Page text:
Management seeks reversal of the jury's verdicts on three broad grounds. First, it contends that the "verdict is fatally tainted" by the tenants' use of race-based peremptory strikes during jury selection and "repeatedly and prejudicially appealing to racial bias before the resulting all-black jury."*fn5 Second, management maintains that the evidence is insufficient as a matter of law to support either the claim for nuisance or intentional infliction of emotional distress. Third, management challenges the punitive damage award on a number of grounds set forth below. The Estate also contends that the District of Columbia survival statute precludes a punitive damage award against the estate of a deceased defendant.
Management claims that the tenants' verdict on their nuisance claim must be reversed as a matter of law. We agree, based on this court's decision in Bernstein v. Fernandez, 649 A.2d 1064 (D.C. 1991).*fn6 In Bernstein, a tenant faced with leaking and falling ceilings, rodent and roach infestation, and numerous other necessary repairs which her landlord neglected to correct, sued her landlord for nuisance and intentional infliction of emotional distress. Id. at 1066-67. On appeal, this court held that the tenant's nuisance claim did not lie. Id. at 1072. First, we held that the condition of the premises (infestation, falling ceilings, etc.) might give rise to an action for breach of the settlement agreement or breach of the warranty of habitability, but "did not amount to nuisance . . . in the legal sense." Id. Rather, we said that nuisance, at least in this context, "is not a separate tort in itself but a type of damage . . . [and] the plaintiff must recover, if at all, on the theory of negligence [or some other tort]." Id. (citations omitted). Therefore, because nuisance is a type of damage and not a theory of recovery in and of itself, any element of intent in management's actions in this case must be addressed under the intentional infliction of emotional distress claim.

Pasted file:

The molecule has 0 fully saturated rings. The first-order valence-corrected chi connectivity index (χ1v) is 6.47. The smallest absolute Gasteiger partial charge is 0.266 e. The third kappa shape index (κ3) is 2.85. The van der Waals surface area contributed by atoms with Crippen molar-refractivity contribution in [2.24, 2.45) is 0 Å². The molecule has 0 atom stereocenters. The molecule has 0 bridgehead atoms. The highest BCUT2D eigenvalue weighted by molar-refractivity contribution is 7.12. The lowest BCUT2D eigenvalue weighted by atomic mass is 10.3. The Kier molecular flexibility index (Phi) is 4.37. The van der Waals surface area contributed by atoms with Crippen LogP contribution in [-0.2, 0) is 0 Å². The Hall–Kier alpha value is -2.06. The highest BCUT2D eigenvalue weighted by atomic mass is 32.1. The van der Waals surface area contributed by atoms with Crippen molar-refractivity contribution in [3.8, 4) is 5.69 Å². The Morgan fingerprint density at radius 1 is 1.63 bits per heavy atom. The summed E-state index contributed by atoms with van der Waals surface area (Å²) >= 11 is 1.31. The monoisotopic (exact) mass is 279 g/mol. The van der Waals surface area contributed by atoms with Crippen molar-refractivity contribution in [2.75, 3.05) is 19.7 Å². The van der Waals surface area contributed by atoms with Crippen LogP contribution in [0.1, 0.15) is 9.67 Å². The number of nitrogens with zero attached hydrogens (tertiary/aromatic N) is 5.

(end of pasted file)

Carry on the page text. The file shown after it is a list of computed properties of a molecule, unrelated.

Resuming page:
Second, we held that, because "damages flowing from a nuisance are measured by the diminution of the property's value caused by the nuisance's interference with the enjoyment of the property," and because the tenant had already recovered her full rent as damages under a breach of warranty of habitability claim, her leasehold could not have been further devalued as a result of any "nuisance." Bernstein, 649 A.2d at 1073 (citation omitted). Consequently, Bernstein would govern the nuisance claim of the tenants in this case to the extent that they seek damages up to the property value. Because, however, the tenants sought and received rent recoupment in an earlier landlord-tenant action based on the same alleged defects underlying their nuisance claim, like the tenant in Bernstein, they have already been fully compensated for the diminished value of their leasehold, and "the so-called nuisance could not have further diminished [its] value." Id. at 1073. Accordingly, because nuisance here is not a separate tort and because the tenants have already recovered the full amount of such damages, the nuisance claim must be dismissed as a matter of law.